General Motors had staggering quarterly losses in the billions as did Chrysler, while Ford, which pared everything back to the bone and then some, managed to hang on by its corporate teeth. Toyota, too, the now number-one seller on the globe, reported a $4.3 billion loss for last year and is reported only its way to a $2.7 billion dollar loss this year. It's CEO, Akio Toyoda, the first scion of the family to head the firm bearing its name in a couple of generations could only apologize for the loss.
He also apologized to the family of the California Highway Patrolman's family for the deaths of four members of that family including the CHP member when a poorly designed mat caught under the accelerator and the car they were riding in suddenly rocketed ahead with no way to stop. The CHP driver held on as long as he could but physics can't be denied and they crashed and four people lost their lives.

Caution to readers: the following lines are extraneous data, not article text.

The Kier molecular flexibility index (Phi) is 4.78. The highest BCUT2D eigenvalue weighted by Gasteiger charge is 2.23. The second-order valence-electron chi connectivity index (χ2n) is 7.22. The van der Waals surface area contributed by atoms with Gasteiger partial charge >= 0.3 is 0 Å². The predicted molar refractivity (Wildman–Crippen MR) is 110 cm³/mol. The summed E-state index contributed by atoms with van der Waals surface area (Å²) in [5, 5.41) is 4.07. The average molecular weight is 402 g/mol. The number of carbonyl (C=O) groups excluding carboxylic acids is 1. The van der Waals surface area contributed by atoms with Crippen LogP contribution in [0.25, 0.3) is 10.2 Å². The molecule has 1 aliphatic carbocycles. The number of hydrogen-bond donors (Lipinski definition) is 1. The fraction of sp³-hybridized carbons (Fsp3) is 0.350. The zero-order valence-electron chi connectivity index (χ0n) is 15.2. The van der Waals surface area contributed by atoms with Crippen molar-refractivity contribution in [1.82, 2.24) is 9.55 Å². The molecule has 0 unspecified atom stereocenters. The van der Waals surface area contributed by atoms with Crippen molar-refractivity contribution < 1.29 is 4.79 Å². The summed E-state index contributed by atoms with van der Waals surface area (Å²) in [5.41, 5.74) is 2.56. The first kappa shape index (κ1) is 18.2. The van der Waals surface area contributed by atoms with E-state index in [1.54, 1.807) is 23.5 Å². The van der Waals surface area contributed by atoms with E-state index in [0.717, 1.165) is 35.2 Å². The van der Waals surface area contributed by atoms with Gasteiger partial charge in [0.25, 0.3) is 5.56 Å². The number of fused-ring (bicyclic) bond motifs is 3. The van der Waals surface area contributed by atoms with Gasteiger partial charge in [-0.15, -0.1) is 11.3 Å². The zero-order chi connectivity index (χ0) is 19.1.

This, in turn, led to the largest recall in Toyota history at 4.3 million vehicles and extended into the upscale Lexus lines, too. Toyota has redesigned the mat and the shape of the accelerator and is installing it free of charge. It is costing the automaker a fortune.
This leads us, in turn, to the next major automotive story of the last decade, the bankruptcies of General Motors and Chrysler. Like Toyota's money woes, General Motors and Chrysler Corp. were facing their own set of money troubles, except on a larger scale.
The General, whose product mix was skewed toward the more profitable pickup and Sports Utility Vehicle (SUV) segment, faced mounting losses every quarter. In one quarter alone, last year, the country's larges automaker faced roughly $10 billion in losses. It was the result of a spike in gasoline prices that had begun back in 2007 and found gasoline hitting $4.25 a gallon or more. At one point, just filling up an average SUV cost more than $125, which is quite a chunk of change (source for this, author's experience). When you combined that kind of money with gas mileage that was always in the 12 to 14 range, you had an unbeatably lousy situation for the owner.